I can't imagine how exciting it must be for an artist to move from one genre to a completely different one. I mean, imagine discovering and finding a way to move from one sound that you're familiar with to a completely new territory, an unknown one that could bring so many exciting possibilities. Recently, we've been seeing a lot of artists make transitions from hip-hop or RnB to Rock and Punk music, and even vice-versa, with artists such as Travis Miller, a.k.a. Lil Ugly Mane. But, before that, around 8 years earlier, we saw an already established artist move into a completely different direction all by himself. Interpol's very own Paul Banks, sometime before the release of Interpol's "comeback" album "El Pintor", decided to explore this completely unknown territory from what he knew, yes, Hip-Hop.
I really do believe the man poured everything he could into the project, he probably tried really hard to fit into the Hip-Hop world, but, sadly, it didn't work... at all. "Everybody On My Dick Like They Supposed To Be" is Paul Banks's most embarrassing piece of music ever made by Paul Banks. I really don't know where to begin... this album truly is bad in almost every aspect. Maybe we can begin with the title of the mixtape, which alone, already gives a bad impression of what the project is going to be, I really don't picture Paul saying something like that, ever, it just comes off as someone who doesn't know at all what he's doing, and just does what some other artists in the genre would probably say in their music.
Now, the title of the album is bad, but, that doesn't pardon its biggest mistake, the content of the record. Before anything, no, Paul Banks doesn't rap on this album, he doesn't spit bars or anything, his only vocal appearances are on the "Demo Excerpt" tracks, which work mostly as... interludes? To the record, and let me tell you, these super-short bits are the best part of the entire project. This is an instrumental hip-hop album, it's just 35 minutes in length, but, it feels like an absolute eternity. Every single one of the beats is boring, and not even the sporadic features from different rappers can save any of the tracks. Every beat is generic, each one of them seem like what would pop on Youtube if you search for "free beats to rap over". As Pitchfork pointed out in their review, everything Paul does, even the sampling, has been done, at least one million times before.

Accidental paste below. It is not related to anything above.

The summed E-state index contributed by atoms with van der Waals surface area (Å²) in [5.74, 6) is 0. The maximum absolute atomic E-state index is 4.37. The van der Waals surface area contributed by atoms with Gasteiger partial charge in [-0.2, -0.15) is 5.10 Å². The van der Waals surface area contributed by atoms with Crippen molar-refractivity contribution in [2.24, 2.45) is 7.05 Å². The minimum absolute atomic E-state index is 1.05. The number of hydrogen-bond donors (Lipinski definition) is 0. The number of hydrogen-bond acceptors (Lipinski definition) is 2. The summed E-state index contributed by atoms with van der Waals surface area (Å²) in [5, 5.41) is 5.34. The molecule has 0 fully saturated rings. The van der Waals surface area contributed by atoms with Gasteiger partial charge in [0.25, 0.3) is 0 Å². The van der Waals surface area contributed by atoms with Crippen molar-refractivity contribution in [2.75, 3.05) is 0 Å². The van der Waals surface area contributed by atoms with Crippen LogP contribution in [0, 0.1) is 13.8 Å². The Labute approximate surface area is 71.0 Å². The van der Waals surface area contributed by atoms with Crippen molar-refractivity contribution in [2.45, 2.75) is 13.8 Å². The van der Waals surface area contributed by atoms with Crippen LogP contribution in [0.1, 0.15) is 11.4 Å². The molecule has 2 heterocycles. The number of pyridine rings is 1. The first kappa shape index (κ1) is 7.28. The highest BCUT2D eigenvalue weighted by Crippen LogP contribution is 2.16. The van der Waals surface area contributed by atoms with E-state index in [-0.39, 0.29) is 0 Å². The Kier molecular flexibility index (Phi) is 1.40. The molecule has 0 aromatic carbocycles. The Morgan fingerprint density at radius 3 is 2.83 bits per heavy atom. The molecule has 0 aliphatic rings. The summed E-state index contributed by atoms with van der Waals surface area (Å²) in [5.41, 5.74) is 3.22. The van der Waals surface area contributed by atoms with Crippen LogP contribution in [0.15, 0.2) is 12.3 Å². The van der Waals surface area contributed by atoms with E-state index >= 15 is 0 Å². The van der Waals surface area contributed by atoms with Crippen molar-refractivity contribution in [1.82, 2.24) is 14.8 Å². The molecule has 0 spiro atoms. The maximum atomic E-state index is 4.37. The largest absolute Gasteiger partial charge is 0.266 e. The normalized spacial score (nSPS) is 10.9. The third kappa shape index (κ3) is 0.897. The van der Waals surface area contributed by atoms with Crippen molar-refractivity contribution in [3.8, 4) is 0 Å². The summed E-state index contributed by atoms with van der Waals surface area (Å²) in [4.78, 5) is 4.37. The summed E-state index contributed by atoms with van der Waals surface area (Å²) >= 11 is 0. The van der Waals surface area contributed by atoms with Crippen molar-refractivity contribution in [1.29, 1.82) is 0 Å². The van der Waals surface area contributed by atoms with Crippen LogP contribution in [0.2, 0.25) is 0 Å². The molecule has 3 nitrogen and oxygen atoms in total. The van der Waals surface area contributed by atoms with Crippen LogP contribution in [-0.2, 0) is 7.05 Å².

It's not just that, but each song is connected to the next one, a la "Since I Left You", but of course, done terribly. In many ways, I think Paul took inspiration from that project to make this one, but the issue is, in "Since I Left You", every song has at least something that connects perfectly to the previous track, and hearing the whole thing gives you the idea of going through a big and fun journey, here, well, it just makes no sense. At times there'll be a part of the beat of the previous track playing in the back, but that gets drowned by the beat that's playing now, and it doesn't sound good at all.
Now, I saw a lot of people on the youtube upload of the mixtape, claiming how much they enjoyed it and blah blah blah, but, I truly believe that all of these people claim it's good because, 1, they like Paul Banks, and 2, because this is the first time they hear Instrumental Hip-Hop. I really think this thing is at the bottom of the barrel when it comes to quality in general, there's just nothing likable or even remotely interesting about this project, I truly just can't see anyone ever enjoying this thing at all.
To end this... yeah, thank god Paul stuck to Post-Punk Revival. Not to say he could've improved a lot if continued with Hip-Hop, but, sometimes people just aren't built for some genres. Maybe this was his first approximation to the sound, but, in the end, the issue with this thing is that it seems way too uninspired to just be improved from one mixtape to the next one. I respect Paul, and I respect the attempt at something completely different, but, sometimes, you should just stick to your guns.